Oliver! by Haywards Heath Operatic Society, Clair Hall, Haywards Heath
I’m sure many people in and around Haywards Heath have seen the distinctive posters for Haywards Heath Operatic Society’s Oliver! production.
A firm favourite with many, this musical attracted sell-out audiences to Clair Hall, no doubt as a result of the great publicity effort, as well as the popularity of the show itself.
The 50th anniversary show opened with energy and spirit with the workhouse children marching into the auditorium to take to the stage with ‘Food Glorious Food’. In fact, it was one of many ensemble performances that were high energy and choreographed to perfection by Tracey Trubridge.
Juliet McKinnell-Merrett’s excellent direction made fantastic use of the stage design, which provided a perfect frame for the scenes in the workhouse, public house and various cameo settings.
Excellent lighting design created intensive drama hotspots and all these elements were beautifully complemented by the musical direction of Michael Hinton and the quality performance of the band, giving a complete sensory experience for the audience.
Familiar musical numbers brought this popular story to life with vigour and took us through Oliver’s experiences from the workhouse to pickpocketing and finally back to his family, escaping the clutches of the very evil Bill Sykes, menacingly portrayed by Andy Bairsto.
Nancy shielded Oliver from Bill and Emily McKinnell lit up scenes with an energetic performance as the character. She showed flair and exuberance and exuded a feisty fighting spirit in Nancy.
Mike Mackenzie, who played Fagin, was equally adept at conveying the grimness of the workhouse and his performance of ‘Reviewing The Situation’ explained more about his life choices and conniving ways that he felt he could do little about. The solo performance added humour and, even when plagued with microphone difficulties, Mike ramped up the volume and projection to still be clearly heard in the auditorium.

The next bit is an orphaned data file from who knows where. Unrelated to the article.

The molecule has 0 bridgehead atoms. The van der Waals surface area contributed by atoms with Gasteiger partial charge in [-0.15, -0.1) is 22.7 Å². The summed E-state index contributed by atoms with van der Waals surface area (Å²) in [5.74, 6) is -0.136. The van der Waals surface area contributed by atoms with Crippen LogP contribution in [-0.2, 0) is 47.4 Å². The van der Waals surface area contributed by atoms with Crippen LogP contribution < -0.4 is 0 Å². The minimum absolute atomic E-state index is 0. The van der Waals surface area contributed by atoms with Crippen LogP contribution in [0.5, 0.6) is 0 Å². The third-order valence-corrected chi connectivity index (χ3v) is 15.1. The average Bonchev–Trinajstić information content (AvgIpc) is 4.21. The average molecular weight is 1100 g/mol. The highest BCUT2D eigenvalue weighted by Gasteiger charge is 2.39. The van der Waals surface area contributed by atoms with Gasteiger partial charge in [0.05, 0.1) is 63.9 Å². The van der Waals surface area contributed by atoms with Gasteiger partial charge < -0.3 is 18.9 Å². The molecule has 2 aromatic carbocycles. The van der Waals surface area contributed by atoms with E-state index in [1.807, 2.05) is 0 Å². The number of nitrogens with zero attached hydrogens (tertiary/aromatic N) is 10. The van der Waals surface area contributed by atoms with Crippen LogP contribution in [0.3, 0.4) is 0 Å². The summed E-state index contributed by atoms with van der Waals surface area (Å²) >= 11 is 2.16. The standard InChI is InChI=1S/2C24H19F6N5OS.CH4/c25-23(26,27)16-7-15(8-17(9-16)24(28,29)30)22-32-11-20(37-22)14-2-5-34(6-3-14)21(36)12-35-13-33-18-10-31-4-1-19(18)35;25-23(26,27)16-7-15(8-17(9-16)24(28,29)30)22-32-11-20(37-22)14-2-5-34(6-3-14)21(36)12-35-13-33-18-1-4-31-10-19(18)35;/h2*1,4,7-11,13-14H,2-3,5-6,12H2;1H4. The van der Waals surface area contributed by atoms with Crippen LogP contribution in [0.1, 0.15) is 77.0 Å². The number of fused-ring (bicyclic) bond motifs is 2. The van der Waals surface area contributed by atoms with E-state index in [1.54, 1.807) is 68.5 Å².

One of the most characteristic performances of the evening was from Charlie Pincus, who was a brilliant Artful Dodger. He brought a wonderful cheeky cockney humour to the role and his projection and characterization was excellent. A wonderful contrast to Charlie was Oliver, played by Max McCourt. Max gave a wonderful sensitive depiction of a vulnerable child constantly on the run from a beating.
The main thing that struck me as an audience member was the holistic and sensory experience and how every member of the cast and crew was integral to the success of the show. The ensemble pieces were a delight and the audience was thoroughly immersed. I spotted quite a few singing along.
In their 50th year providing quality musical theatre in Mid Sussex, the Operatic Society deserve a big well done and, yes please, we do want some more!